July 2, 2014 report
First batch of Oculus Rift prototype development kits for second generation headset to ship this month
Oculus has announced (via its website) that the first batch of preordered prototype Dev Kit 2s has left the company's manufacturing facilities and are en route to distribution centers—they will begin shipping to people that preordered them starting July 14. Those in line to receive a kit will be sent a notification email—unfortunately for those that placed their orders later rather than earlier, the first batch will only be 10,000 units, thus, they will have to continue waiting—preorders were made for over 45,000 units. The company reports that a second batch should be ready sometime in August and adds that they are working to ramp up production.
Oculus announced its second generation virtual reality headset development kit back in March and began allowing interested customers (developers) to preorder them for $350—interest was pronounced as over 12 thousand kits were preordered in just the first 36 hours. At the time, Oculus said it didn't know exactly when the kits would ship, but the goal was sometime in July. Now it appears the company is going to meet that goal, though many more will be left waiting than will receive the kits this month. Those that preordered a kit perhaps became more optimistic regarding delivery timelines due to the infusion of cash the company received from Facebook, but that doesn't appear to have had an impact—at least not yet.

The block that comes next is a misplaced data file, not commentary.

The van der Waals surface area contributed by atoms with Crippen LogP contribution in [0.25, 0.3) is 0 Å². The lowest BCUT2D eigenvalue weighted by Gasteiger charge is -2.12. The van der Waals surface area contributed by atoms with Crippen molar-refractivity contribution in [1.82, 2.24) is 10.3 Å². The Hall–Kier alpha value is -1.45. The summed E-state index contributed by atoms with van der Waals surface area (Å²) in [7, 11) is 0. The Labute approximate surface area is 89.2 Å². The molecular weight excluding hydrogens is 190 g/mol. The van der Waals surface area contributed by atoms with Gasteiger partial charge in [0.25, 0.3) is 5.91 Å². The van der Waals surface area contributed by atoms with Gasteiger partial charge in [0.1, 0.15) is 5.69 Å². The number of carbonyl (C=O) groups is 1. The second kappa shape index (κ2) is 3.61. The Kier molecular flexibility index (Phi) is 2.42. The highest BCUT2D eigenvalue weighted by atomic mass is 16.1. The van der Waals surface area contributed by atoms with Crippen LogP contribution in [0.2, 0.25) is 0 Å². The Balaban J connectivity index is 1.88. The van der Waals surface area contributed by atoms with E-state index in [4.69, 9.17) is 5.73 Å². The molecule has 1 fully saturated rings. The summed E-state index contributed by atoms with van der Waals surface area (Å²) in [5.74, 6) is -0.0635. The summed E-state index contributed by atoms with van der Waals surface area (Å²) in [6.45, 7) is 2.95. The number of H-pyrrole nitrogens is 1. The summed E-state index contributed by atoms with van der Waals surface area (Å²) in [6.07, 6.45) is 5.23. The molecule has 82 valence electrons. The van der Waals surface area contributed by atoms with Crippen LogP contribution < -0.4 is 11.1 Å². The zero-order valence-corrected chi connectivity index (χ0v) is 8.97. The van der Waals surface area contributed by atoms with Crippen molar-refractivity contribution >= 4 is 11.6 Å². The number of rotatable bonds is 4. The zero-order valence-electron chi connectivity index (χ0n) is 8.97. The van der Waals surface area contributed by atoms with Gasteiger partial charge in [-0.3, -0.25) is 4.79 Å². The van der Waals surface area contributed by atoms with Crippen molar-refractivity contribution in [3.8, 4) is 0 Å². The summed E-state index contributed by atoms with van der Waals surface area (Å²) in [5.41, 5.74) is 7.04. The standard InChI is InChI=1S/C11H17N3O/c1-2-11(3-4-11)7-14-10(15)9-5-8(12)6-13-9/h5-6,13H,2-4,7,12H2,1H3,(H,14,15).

The second generation Dev Kit bumps resolution for the headset to 1080p and will allow for external motion tracking from a camera—this, the company hopes will prevent the motion sickness that occurred with users using the first generation headsets. It should also be noted that there is still no timetable set for the sale of the headsets to the public at large. The kits allow developers to create applications for the device prior to launch. The huge numbers of preordered kits suggests developers believe the headset will be a big seller.
Oculus is still taking preorders for the development kit, which includes a headset—which means that anyone who wants one can order one, whether they know how to develop applications for it or not. Non-developers who order will be disappointed of course when their kit does finally arrive, as no applications have been distributed yet.
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